• Extremely low mileage, low ownership example
• Superb condition throughout
• Breathtaking performance
• Impeccable service history
• Exciting design and looks
•Limited 50th Anniversary Edition
•Always Been Stored Heated Indoors Facility
•One Of The Lowest Mileage Available
•1 Previous Owner, Manager of Lamborghini In Birmingham
•Full Extended Ventureshield Paint Protection (PPF) By Reforma
•Collectors Vehicle, will Only Go Up In Value
Before the all-new Gallardo of 2003, Lamborghini hadn’t played in the ‘affordable’ supercar arena since it’s V8-powered Jalpa, concentrating instead on its V12 exotics. The angular V10-powered Gallardo was the first car produced under Audi ownership, and, with 14000 built by 2015, would prove on of its most popular models.
The first of the breed boasted 493bhp from the five-litre motor, rising to 523bhp in the higher-performance ‘Superleggera’ model. The car could be bought with either six-speed manual or semi-automatic (paddle shift) transmission.
In 2006 a soft-top spyder was launched, while in 2008, a four-wheel drive variant, the LP560-4 arrived on the scene. This model was powered by a 5.2-litre, 552bhp version of the reliable and successful V10, and featured significant suspension reworkings underneath. Famously, several Gallardos were seen in Italian police livers.
This hugely striking white-over-black four-wheel drive spyder has been used very sparingly by its two owners - especially the latter. Predictably, this relatively late production example has been kept in a temperature-controlled environment and has been fully serviced. Please note; the registration does NOT come with the vehicle.
Understandably, with so few miles driven, there is little in the way of service history, but the MOT certificates and properly stamped service book do attest to the authenticity of the mileage and the car’s comprehensive upkeep. There is also an invoice for the ‘Ventureshield’ paint protection treatment, which was applied in 2016.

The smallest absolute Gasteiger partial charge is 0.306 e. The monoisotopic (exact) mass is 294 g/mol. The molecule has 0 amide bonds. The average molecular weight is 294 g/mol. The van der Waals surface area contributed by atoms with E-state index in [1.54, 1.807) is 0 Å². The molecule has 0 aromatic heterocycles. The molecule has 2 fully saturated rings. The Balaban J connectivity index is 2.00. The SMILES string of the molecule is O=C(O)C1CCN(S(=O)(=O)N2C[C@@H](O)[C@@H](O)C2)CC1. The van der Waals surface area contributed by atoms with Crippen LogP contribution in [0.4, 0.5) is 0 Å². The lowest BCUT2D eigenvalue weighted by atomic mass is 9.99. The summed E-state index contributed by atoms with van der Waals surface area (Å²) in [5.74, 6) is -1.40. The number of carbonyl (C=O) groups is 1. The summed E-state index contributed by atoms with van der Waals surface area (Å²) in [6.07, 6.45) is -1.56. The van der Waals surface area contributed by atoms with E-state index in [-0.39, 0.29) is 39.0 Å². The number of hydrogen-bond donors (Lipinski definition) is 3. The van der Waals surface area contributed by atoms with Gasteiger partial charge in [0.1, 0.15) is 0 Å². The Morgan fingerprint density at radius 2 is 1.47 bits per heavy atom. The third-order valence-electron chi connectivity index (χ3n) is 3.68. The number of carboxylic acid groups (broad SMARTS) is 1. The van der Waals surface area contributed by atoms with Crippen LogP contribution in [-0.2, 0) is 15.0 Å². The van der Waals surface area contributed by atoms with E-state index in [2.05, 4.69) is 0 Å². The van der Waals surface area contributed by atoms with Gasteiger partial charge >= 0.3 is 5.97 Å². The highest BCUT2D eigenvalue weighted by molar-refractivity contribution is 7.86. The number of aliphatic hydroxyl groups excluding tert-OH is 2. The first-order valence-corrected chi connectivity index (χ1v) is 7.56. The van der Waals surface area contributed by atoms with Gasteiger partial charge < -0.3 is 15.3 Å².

This car’s looks are as sharp as the angles of its design. Nothing in the panel work has shifted to draw the eye away from the wedge shape’s forward motion. In true Audi-Lamborghini fashion, panel gaps are narrow and consistent across the whole of the car. The soft top too, maintains the same standards, hugging the bodywork closely all around its lower edge, and joining seamlessly with the windscreen. (It folds away quickly and efficiently).
All panels and materials, black or white, retain their colour almost flawlessly, giving the shape and design the contrasts to maximise its impact. The gloss finish is smooth and consistent across the car, which, don’t forget, benefits from a paint protection treatment.
The Gallardo’s bodywork sports no real adornments to speak of save for its wing mirrors and badges, both of which are in excellent shape. The lights are bright and the numerous grills clean.
Such a striking car needs an outstanding cabin, and this roadster’s interior meets the challenge easily. The deep black of the leather makes a beautiful contrast to the dazzling white of the bodywork, with no blemishes to detract from the full effect when you see it with the top down. Seat cushions show no cracks or abrasions, and the tight white stitching defines the interior shapes nicely.
The steering wheel and hand brake show no handling marks, and neither do door panels or handles. Rubber seals are healthy and carpets very good. The cabin might benefit from a light valeting, but there is nothing to really criticise.
Everything under the engine cover looks to be in excellent condition.There’s not a lot to be seen of the V10 itself, but plastic cowlings and other such components show no cracks or warping and retain a good colour. This is also true of hoses and leads, which appear supple with no splits or signs of perishing. Their fasteners are similarly robust. There is little sign of oxidation on other metal parts, though one small bracket does show some surface corrosion and another support shows a little paint discolouration in one place.
The mechanisms for the rear cover and the soft top appear to be in exceptionally good condition, with all moving parts - as well as lid struts/hinges front and back looking clean and eminently servicable.
On such a well-presented car, perhaps the engine bay could do with detailing, though this isn’t really a comment on the machine’s condition.
The underside of the car shows a light covering of dirt from its limited excursions. There are no apparent signs of any damage, with all panels looking straight. Low-down grills and plastic components such as bumper trim and the rear defuser look to be in very good shape, showing no scrapes or cracks, while those black wheels with their polished edges and yellow callipers behind, superbly finish off a hugely striking machine.
One look at this roadster tells you all you need to know. The four-wheel drive Gallardo was such an accomplished design and such an exhilarating drive - and taking the top off just puts the driver - and passenger - so much more in touch with every sensation. The main difficulty for the new owner will be trying not to drive it every day.
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